Small business, banks look for a match at lending expo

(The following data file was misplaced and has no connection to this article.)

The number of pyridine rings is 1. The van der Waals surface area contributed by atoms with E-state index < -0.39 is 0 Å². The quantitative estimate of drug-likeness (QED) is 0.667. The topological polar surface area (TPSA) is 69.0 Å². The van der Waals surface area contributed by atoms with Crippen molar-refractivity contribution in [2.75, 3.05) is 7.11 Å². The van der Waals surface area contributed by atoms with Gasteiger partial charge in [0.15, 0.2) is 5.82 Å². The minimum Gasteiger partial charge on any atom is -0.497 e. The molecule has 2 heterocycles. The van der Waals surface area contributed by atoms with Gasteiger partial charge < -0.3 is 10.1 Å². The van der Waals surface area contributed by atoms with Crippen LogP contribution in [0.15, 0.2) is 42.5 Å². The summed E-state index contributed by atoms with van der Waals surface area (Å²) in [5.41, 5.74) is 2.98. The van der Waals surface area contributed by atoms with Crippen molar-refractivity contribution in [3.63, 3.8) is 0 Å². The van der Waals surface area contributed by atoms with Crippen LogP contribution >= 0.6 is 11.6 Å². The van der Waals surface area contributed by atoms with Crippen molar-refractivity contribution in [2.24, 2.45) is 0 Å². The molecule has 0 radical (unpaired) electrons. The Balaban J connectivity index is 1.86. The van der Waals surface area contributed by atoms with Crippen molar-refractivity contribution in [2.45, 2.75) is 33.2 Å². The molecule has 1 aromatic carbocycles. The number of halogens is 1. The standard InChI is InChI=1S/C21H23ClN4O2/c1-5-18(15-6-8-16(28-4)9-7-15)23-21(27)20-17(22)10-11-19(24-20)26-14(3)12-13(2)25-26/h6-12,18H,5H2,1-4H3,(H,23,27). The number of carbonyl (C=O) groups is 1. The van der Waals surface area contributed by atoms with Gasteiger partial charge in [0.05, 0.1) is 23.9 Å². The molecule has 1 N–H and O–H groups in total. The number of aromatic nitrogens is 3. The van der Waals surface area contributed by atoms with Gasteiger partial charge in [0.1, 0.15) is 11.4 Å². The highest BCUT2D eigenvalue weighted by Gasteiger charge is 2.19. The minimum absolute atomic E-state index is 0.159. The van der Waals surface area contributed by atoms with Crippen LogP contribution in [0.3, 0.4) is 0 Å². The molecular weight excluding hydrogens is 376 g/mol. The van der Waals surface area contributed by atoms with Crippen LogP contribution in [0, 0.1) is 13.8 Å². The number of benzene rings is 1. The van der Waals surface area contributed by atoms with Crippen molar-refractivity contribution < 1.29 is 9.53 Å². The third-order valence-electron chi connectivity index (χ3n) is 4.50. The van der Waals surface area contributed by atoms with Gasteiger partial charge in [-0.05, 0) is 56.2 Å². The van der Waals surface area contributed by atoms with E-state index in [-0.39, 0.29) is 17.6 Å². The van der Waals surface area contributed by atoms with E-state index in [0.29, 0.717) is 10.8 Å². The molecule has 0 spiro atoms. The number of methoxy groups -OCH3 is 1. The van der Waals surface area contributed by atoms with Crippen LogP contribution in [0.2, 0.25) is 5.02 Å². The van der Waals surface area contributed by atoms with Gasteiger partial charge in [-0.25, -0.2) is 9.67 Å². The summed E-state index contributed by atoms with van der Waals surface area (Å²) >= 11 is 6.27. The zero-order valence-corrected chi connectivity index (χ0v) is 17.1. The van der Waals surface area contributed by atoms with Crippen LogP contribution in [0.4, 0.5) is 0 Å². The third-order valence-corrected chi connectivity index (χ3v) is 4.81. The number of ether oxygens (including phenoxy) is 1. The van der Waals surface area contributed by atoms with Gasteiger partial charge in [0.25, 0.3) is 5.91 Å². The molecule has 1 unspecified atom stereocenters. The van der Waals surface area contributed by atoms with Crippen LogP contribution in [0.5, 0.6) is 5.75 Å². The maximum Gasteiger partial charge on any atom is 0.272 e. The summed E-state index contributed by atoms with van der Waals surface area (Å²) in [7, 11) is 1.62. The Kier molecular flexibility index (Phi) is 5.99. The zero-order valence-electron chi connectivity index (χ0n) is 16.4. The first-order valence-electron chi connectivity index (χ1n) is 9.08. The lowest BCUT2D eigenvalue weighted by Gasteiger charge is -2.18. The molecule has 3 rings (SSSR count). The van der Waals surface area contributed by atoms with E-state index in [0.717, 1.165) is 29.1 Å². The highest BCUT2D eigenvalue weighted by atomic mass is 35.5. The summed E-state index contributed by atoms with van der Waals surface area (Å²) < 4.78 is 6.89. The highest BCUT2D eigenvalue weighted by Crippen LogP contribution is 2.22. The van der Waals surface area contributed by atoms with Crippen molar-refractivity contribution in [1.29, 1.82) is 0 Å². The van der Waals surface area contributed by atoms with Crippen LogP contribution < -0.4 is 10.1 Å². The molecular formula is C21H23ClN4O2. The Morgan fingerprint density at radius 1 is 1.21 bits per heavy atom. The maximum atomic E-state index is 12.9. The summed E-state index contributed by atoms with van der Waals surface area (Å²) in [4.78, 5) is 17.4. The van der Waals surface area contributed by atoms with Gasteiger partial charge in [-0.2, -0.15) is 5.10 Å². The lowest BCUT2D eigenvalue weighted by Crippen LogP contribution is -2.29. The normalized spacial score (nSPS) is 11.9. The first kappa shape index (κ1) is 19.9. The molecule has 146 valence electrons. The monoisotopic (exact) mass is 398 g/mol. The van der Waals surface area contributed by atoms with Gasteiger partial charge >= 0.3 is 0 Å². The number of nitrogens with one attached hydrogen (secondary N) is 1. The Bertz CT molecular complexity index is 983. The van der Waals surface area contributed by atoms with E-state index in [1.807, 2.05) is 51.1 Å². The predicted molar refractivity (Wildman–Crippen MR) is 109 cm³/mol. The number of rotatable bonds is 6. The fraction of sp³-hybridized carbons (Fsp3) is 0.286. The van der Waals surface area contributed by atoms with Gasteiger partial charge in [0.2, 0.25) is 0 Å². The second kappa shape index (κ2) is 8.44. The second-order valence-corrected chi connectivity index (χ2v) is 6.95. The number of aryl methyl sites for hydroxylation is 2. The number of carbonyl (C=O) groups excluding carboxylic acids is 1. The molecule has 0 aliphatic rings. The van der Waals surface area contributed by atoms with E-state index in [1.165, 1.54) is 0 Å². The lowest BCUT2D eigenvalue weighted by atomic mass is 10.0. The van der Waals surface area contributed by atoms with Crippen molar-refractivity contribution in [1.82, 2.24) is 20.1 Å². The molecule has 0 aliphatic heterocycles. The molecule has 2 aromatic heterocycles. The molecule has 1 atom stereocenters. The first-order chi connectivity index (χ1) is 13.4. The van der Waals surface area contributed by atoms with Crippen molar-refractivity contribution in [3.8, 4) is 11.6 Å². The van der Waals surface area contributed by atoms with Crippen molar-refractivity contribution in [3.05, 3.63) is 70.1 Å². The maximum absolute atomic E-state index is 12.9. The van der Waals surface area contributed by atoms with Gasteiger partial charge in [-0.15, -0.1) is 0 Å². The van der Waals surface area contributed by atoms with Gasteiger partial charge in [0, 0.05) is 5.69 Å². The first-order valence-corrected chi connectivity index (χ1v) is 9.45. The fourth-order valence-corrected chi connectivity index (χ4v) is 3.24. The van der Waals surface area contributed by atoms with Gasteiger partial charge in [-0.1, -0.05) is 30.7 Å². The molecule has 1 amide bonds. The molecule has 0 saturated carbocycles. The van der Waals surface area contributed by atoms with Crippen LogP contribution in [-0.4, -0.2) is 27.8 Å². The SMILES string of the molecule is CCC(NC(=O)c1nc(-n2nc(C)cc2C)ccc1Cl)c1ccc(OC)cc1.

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When Angeline Kopka lost her job in finance to a soldier returning from World War II, she decided to pursue a career in real estate. But the first person she turned to for advice had some harsh words. “There’s no room for women in the real estate business,” Kopka, 93, of Nashua, said a particularly gruff agent told her. Undeterred, she went on to found Kopka Real Estate, selling her first home in 1953. Today, the small business Kopka created faces a new set of challenges, not the least of which is the economy. It’s harder for her clients to find financing with banks no longer looking past minor blips on a credit report, she said. Kopka, a state representative for Nashua’s Ward 5, and her daughter, Jan Geno, who now runs the business, were among hundreds of small-business owners who gathered Monday in Manchester to find out what financing options are still available in this depressed economy. In the wake of the subprime mortgage crisis, banks across the nation instituted stricter lending standards, making it tougher for consumers and business owners to get financing. The goal of the Small Business Financing Fair, organized by U.S. Sen. Jeanne Shaheen, was to match current and prospective small-business owners with banks that are lending, as well as some of the state’s small-business resources. The event took place in the gym at Southern New Hampshire University from 8:30-11 a.m. George Bald, commissioner of the New Hampshire Department of Resources and Economic Development, called it the largest financing fair in state history. There were more than 400 attendees, in addition to the 45 local lenders and state and federal agencies that served as vendors. Michael De La Cruz, 52, of Portsmouth, came in search of financing to take his “theoretical biology” research to the next level. He has spent years studying how the soul fits into the body, and which particular organs attach the soul to the brain, he said. De La Cruz, who runs several other businesses, including a commercial real estate enterprise, is looking to make three-dimensional movies that illustrate his research. To do that, he’ll need software and a small staff trained in graphics and animation. “I’m here trying to raise money to get the people and equipment,” De La Cruz said. “Those people cost a lot of money.” Dallas Lagerquist, business development officer for Manchester-based Hampshire First Bank, said the crowd was a mixture of would-be entrepreneurs looking for start-up cash and current business owners in need of financing. “There were some viable business ideas,” Lagerquist said. “I was expecting to hear more of the credit-crunch stories.” Hampshire First, which also has a branch in Nashua, spoke with two start-up companies - one a barbecue restaurant and the other in the defense sector, she said. The bank collected about a dozen names from the event and hopes to provide financing for at least two or three, Lagerquist said. Michael Donahue, senior credit officer for the New Hampshire Business Finance Authority, said more of the sad stories reached his booth. “We were hearing today mostly from businesses that have been going through tough times and need to find financing to keep going,” he said. “A lot of the businesses that I talked to today had a rough winter, and they’re trying to turn things around.” The New Hampshire Business Finance Authority provides loans to small businesses and loan guarantees to New Hampshire banks. The authority has been busy lately because banks are more likely to lend to a business when there’s a third-party guarantee, he said. Similarly, the New Hampshire chapter of the U.S. Small Business Administration has seen an uptick in loans and loan guarantees. The agency handled 209 loans totaling $26 million in the last four months, compared to 137 totaling $16 million in the prior four months, director Wit Jones said. Jones attributes some of that increase to the stimulus package - the SBA received $730 million nationwide to temporarily suspend its guarantee fees. But he is also generally optimistic about the state of lending in New Hampshire. “If you go into a bank with a business plan, that makes sense. Whether it was last year or this year, you’re going to get a loan,” Jones said. Geno, who lives in Brookline, wasn’t quite as encouraged after chatting with some of the banks at the fair. One of her biggest concerns is that borrowers need to have nearly flawless credit to get a loan right now, she said. “We wanted to see what the banks are offering and what they’re going to do to help the economy rebound,” Geno said. “It didn’t fill me full of joy.” Edit ModuleShow Tags